and cleaned up. Automatic allocation from the heap is possible in other
languages, but comes at a price. On machines with hardware stack
support, moving automatic variables off the stack would degrade
performance without offering any tangible benefits.

--
Ian Collins.
 
Reply With Quote
 
jacob navia
Guest
Posts: n/a
 
      03-14-2008
Ian Collins wrote:
> jacob navia wrote:
>> Willem wrote:
>>> CJ wrote:
>>> ) But my question is: Why does C insist on storing local variables on the
>>> ) stack in the first place?
>>>
>>> It doesn't. Your question is moot.
>>>
>>>
>>> SaSW, Willem

>> This is wrong. Most C implementations use the hardware stack
>>

> Please stop confusing practical implementation with requirements.
>


Please stop confusing people by using word games.
I have yet to see a SINGLE example of an implementation that
doesn't use a stack for the local variables. Yes, a single
one.

Until now, there wasn't any that the regulars could put forward.

(Obviously in machines running now, and having a certain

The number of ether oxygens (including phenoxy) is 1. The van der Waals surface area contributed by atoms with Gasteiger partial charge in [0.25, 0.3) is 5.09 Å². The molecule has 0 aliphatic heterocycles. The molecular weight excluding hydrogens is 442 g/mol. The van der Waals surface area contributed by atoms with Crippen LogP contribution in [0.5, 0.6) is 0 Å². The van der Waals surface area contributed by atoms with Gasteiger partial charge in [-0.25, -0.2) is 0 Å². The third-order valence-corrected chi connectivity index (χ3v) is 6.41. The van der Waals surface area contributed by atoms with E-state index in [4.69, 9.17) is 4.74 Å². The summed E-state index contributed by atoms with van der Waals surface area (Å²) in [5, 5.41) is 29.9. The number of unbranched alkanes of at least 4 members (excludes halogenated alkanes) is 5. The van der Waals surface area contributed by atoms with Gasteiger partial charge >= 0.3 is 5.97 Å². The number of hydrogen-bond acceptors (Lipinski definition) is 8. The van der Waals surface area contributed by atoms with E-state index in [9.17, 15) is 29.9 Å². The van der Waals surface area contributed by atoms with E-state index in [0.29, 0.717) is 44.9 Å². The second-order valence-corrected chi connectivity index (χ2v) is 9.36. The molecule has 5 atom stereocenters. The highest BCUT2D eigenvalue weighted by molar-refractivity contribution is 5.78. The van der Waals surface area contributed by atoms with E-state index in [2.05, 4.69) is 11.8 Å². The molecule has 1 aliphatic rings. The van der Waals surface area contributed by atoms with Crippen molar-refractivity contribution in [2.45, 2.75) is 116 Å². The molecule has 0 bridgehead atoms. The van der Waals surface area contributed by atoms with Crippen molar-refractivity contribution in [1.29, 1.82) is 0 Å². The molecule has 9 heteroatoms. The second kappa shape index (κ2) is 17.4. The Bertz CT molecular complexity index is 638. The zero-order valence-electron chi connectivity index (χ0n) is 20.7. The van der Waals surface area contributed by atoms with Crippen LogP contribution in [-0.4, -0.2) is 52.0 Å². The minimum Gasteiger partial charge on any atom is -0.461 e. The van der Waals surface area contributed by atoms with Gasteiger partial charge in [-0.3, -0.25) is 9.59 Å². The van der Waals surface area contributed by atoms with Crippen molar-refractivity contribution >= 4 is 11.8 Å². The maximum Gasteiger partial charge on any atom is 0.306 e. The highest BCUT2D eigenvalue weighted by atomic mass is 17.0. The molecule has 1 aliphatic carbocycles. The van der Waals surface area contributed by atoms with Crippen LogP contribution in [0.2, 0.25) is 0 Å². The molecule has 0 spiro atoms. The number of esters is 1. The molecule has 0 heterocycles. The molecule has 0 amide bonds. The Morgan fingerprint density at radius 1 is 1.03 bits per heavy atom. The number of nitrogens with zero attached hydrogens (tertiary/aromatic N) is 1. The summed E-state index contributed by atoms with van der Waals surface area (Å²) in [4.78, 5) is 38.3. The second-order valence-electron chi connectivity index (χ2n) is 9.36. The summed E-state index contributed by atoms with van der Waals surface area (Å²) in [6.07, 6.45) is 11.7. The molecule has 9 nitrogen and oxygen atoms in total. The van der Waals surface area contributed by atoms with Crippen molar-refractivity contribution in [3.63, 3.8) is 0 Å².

minimum size. Coffee machines with less than 1K of
RAM and similars do not count)


--
jacob navia
jacob at jacob point remcomp point fr
logiciels/informatique
http://www.cs.virginia.edu/~lcc-win32
 
Reply With Quote
 
santosh
Guest
Posts: n/a
 
      03-14-2008
jacob navia wrote:

> Ian Collins wrote:
>> jacob navia wrote:
>>> Willem wrote:
>>>> CJ wrote:
>>>> ) But my question is: Why does C insist on storing local variables
>>>> on the ) stack in the first place?
>>>>
>>>> It doesn't. Your question is moot.
>>>>
>>>>
>>>> SaSW, Willem
>>> This is wrong. Most C implementations use the hardware stack
>>>

>> Please stop confusing practical implementation with requirements.
>>

>
> Please stop confusing people by using word games.
> I have yet to see a SINGLE example of an implementation that
> doesn't use a stack for the local variables. Yes, a single
> one.
>
> Until now, there wasn't any that the regulars could put forward.
>
> (Obviously in machines running now, and having a certain
> minimum size. Coffee machines with less than 1K of
> RAM and similars do not count)


But an important segment of C's usage nowadays is the embedded world.
You simply can't ignore that. And yes, I know that most embedded
systems have a stack too, but I'm sure there are exceptions.

 
Reply With Quote
 
Ian Collins
Guest
Posts: n/a
 
      03-14-2008